• Alaraz/Guzman II Ratings and AMA Guides

    20 March 2012 / Impairment Rating Specialists / Comments Off on Alaraz/Guzman II Ratings and AMA Guides

    NEWSFLASH:  ALMARAZ/GUZMAN II RATINGS DO NOT PERMIT THE DOCTOR TO IGNORE THE AMA GUIDES.

    I take hundreds of doctor depositions under the AMA Guides across California.

    And here is one thing I can share with you:  most doctors believe that Almaraz/Guzman II says they can simply ignore the AMA Guides.

    THAT IS COMPLETELY INCORRECT.

    In Almaraz/Guzman II, the WCAB said there are 4 criteria which must be met for use of Almaraz/Guzman II for a rating:

    First, the doctor must do the rating specified by the Guides for the diagnosed condition correctly, following all instructions in the Guides that go with that rating.  (In 90% of the cases, doctors do not do this.)

    Second, the physician must then state that the specified rating in the Guides (which he has done correctly) does not adequately describe the Applicant's impairment.

    Third, the physician must indicate the case is extraordinary or complex.  (Many do not do this and use Almaraz/Guzman II in every case.  Wrong.)

    And fourth, and most important, the doctor must select another rating in the Guides, perform that rating correctly, and follow all instructions in the Guides relating to when and how that rating is to be done.  

    (This is the area where doctors simply try to pick and choose parts of a rating they like and ignore the rest.  In Almaraz/Guzman II, the WCAB specifically said that the Guides are an integrated document and that the doctor must follow the instructions relating to the rating.)

    So, don't let doctors tell you that they can simply do the rating anyway they want under Almaraz/Guzman II. This is not accurate.  When they ignore provisions of the Guides, file a Motion to Strike the report as not consistent with the AMA Guides and Almaraz/Guzman II.  

    Or, better yet, use a doctor who does the rating correctly.  You can find them at Impairment Rating Specialists or through my Doctor Accuracy List which you can get for free by emailing lizkennedy@askphilwalker.com.

  • Taking a Great Medical Legal History

    15 March 2012 / Impairment Physical Exam / Comments Off on Taking a Great Medical Legal History

    Know your historian.

    Before the doctor even begins the exam, he or she needs to assess the validity of the applicant. Is the applicant reliable? How clearly does the applicant recall the injury? Is there adequate understanding? Should and interpreter be present?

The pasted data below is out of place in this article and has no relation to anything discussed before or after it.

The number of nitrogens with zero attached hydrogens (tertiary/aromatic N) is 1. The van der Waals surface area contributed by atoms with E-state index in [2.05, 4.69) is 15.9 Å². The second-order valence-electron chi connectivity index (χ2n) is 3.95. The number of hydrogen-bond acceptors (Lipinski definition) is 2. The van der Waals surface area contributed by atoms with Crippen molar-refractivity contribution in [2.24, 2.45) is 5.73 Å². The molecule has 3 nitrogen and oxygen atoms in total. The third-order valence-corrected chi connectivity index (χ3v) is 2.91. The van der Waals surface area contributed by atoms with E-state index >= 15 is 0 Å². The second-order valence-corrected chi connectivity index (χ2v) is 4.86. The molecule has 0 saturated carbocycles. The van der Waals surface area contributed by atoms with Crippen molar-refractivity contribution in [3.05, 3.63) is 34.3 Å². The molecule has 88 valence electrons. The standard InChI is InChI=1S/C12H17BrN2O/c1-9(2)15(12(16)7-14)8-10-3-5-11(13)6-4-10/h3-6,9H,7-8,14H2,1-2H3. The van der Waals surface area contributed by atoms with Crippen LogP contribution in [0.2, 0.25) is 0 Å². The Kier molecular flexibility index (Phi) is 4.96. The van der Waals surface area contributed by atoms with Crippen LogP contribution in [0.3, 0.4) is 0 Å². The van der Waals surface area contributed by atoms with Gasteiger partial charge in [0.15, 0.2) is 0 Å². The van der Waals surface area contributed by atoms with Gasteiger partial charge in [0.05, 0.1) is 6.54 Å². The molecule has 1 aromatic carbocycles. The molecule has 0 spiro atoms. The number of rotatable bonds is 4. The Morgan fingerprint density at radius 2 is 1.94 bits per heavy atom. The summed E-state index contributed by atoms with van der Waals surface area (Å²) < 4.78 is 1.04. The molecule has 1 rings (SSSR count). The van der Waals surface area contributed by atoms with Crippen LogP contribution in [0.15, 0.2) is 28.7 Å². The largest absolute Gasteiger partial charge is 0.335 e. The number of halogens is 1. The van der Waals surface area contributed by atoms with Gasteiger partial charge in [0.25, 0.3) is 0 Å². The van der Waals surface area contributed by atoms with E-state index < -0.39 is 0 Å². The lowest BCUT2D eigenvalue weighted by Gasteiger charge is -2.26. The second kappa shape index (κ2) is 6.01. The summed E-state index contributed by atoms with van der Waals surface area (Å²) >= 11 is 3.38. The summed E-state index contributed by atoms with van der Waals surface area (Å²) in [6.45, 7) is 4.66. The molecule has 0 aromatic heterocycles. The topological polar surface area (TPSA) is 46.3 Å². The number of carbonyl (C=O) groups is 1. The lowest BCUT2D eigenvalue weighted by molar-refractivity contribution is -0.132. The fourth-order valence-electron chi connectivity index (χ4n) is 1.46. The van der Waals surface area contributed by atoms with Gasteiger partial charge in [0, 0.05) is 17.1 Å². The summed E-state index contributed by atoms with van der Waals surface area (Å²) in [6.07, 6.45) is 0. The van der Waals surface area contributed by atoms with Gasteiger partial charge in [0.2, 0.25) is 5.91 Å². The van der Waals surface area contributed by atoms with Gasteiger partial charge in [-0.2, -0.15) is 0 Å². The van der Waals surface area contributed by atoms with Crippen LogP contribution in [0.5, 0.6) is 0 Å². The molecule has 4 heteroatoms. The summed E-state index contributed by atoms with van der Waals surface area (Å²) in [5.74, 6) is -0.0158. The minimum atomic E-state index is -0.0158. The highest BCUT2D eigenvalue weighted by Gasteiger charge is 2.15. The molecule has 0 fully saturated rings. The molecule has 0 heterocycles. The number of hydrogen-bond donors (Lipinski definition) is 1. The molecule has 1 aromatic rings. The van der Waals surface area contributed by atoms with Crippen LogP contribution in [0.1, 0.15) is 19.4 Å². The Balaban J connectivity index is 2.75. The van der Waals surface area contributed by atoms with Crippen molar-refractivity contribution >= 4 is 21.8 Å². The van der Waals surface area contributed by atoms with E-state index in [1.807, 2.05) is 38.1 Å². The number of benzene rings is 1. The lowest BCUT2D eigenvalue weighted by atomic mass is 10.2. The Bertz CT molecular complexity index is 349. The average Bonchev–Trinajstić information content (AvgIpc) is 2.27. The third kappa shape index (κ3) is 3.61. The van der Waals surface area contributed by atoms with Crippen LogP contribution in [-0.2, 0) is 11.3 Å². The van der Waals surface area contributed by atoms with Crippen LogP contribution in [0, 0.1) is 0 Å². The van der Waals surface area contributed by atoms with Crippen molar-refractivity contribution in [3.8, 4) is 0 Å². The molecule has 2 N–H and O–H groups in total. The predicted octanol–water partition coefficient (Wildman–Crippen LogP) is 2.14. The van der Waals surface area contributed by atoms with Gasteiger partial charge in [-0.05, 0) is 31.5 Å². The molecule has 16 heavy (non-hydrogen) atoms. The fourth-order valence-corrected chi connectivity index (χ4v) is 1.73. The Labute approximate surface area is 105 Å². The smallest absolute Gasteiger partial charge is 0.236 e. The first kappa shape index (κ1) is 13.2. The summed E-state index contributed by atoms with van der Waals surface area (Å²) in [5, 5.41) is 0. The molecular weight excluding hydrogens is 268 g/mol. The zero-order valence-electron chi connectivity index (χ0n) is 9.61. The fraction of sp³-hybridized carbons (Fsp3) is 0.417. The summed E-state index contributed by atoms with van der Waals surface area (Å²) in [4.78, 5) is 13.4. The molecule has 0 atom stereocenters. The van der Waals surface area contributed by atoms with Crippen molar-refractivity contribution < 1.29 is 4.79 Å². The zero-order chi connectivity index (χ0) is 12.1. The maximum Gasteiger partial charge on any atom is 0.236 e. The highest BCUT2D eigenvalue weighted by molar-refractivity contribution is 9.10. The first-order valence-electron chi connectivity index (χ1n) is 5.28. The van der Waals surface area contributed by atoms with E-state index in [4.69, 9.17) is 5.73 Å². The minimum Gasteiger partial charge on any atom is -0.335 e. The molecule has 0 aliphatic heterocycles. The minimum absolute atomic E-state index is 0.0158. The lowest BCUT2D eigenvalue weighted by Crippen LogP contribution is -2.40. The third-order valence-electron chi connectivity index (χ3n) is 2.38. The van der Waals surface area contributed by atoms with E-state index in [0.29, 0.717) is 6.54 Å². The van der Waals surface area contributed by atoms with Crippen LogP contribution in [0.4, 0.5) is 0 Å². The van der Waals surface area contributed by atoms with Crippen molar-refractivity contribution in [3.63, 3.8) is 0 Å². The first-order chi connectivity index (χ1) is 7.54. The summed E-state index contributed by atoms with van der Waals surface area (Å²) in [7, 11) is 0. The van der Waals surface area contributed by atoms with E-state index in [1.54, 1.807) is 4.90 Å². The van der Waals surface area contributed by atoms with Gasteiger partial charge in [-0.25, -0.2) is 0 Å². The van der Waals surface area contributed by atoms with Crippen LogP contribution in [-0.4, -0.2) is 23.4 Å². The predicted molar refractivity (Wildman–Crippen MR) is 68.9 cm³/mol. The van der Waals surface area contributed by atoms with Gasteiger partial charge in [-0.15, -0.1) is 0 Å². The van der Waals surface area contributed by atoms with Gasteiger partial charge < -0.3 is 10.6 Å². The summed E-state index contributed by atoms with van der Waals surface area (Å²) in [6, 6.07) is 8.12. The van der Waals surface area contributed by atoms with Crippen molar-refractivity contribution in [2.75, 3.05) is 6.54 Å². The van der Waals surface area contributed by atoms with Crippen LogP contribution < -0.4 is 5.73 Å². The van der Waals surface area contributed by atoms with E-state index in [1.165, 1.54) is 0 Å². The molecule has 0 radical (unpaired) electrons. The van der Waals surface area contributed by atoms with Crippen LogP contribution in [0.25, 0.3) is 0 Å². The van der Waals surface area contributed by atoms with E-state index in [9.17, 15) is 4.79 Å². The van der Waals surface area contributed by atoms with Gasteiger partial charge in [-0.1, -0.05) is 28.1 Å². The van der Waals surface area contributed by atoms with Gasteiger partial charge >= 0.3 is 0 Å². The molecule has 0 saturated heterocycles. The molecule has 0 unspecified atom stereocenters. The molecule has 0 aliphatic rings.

These considerations are all too commonly overlooked. I cannot tell you the number of times I have had applicants bring their children as interpreters, sometimes as young as six years old!

    If dealing with a head injury and complaints of memory loss, bring in the spouse or adult children to help with the history. Lay ground rules regarding speaking in turn for the overly helpful spouse who want to talk for the applicant. Make it easy on yourself and the applicant.

    Set up the history for success, not failure, early on in the process. If the collection of the history is flawed from the beginning, how accurate do you think the conclusions will be?

  • Arthritis and the Impairment Physical Exam

    13 March 2012 / Impairment Physical Exam / Comments Off on Arthritis and the Impairment Physical Exam

    Arthritis:

    Arthritis is a term used to describe many forms of inflammation and degeneration of a joint and its components. The joint, made of bone and covered with cartilage, is constructed to allow smooth movement and minimal friction with motion.

    Arthritis has been found to have a genetic component, particularly in the spine.

    Individuals suffering from arthritis may have enlargement and swelling of the joint.

    The most common form, osteoarthritis, can result from trauma or fracture of the joint or simply the aging process. Septic arthritis is caused by joint infections from bacteria. Rheumatoid arthritis is linked to autoimmune conditions. Crystal disease such as gout or pseudogout may cause and/or aggravate arthritis.

    Treatment for arthritis ranges from conservative methods such as ice, anti-inflammatory medications, cortisone injections, or manufactured joint fluid supplements such as Synvisc. More aggressive treatments can include surgical intervention or total joint replacement.

    X-ray’s and CT scans are used in diagnoses. One should be aware that medical imaging does not always accurately indicate the severity of the symptoms.

     

    Review:

    *Some causes of arthritis are: normal aging process, underlying autoimmune conditions, metabolic conditions, or trauma.

    *Treatment for arthritis may include anti-inflammatory medications, injections, and possible surgical intervention for advanced conditions.

    *Medical imaging such as an X-ray and CT scan may aid in diagnosis.

     

    Rating Comment:

    The AMA Guides Fifth Edition provides rating for arthritis, particularly in the lower extremities, based on X-ray cartilage intervals. Rating for arthritis in the lower extremities should be obtained based on bilateral X-rays and weight bearing. When assessing arthritis of the kneecap and joint for impairment rating, it is best to obtain a Merchant's view with the knee flexed 45°.

  • Independent Medical Exam Results for Impairment Ratings

    08 March 2012 / Impairment Physical Exam, Impairment Rating Specialists / Comments Off on Independent Medical Exam Results for Impairment Ratings

    A treating physician who is not familiar with The AMA Guides can refer impairment evaluations to Impairment Rating Specialists. Our goal is to assign cases the correct and independent rating.